The new law which was approved by the islands Agriculture Minister Larry Cartwright in the capital Nassau on Tuesday effectively turns the nation’s territorial waters of the Bahamas into nothing less than a shark sanctuary.
The Bahamas now joins The Maldives, Palau and Honduras in outlawing shark-fishing and has banned all shark fishing, prohibited the sale, import and export of any shark products in its 630,000 sq km ( 243,000 square miles) of waters.
In a further gesture to protect sharks the government have also raised shark-fishing fines from $3,000 (Â£1,900) to $5,000.
Many environmentalist have rejoiced at this latest shark-fishing ban from the Bahamas with the President of Bahamas National Trust, Neil McKinney adding:
“Sharks play an extremely important role in balancing the ecosystem.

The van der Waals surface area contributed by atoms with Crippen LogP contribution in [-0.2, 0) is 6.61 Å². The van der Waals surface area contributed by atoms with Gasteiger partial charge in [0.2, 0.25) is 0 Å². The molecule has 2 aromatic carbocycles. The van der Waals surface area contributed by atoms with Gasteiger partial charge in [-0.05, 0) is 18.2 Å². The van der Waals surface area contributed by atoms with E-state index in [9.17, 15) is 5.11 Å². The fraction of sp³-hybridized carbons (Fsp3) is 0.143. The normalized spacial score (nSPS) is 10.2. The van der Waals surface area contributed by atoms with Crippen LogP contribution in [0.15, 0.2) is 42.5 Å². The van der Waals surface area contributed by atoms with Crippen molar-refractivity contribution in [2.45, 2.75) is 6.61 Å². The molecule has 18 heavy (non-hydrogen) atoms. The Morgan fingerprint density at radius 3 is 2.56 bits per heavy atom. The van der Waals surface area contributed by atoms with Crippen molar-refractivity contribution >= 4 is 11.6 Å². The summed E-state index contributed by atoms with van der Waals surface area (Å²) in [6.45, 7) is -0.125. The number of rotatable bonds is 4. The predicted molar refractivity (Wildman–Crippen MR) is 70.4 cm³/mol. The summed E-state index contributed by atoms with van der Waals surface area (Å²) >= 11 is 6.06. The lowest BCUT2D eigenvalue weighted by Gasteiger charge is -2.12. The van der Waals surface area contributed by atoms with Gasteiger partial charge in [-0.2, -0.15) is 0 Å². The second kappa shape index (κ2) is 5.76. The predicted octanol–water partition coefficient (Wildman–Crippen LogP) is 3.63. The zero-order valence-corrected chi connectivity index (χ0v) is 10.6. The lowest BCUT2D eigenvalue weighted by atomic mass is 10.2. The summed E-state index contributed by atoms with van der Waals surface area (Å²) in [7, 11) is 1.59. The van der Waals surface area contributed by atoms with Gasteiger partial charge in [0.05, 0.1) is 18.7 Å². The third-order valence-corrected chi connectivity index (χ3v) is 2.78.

“They desperately need protection of we’re not going to drive them to extinction.”
According to a recent survey Tourism is a major industry in the Bahamas and shark-diving earns $80 million a year in revenues, but despite increased trade with China over the years the deputy Prime Minister, Brent Symonette, does not believe that the new imposed shark fishing ban will effect their relationship with China and was quoted saying:
“The government is committted to persue conservation policies and strategies to safeguard marine and terrestrial environment.”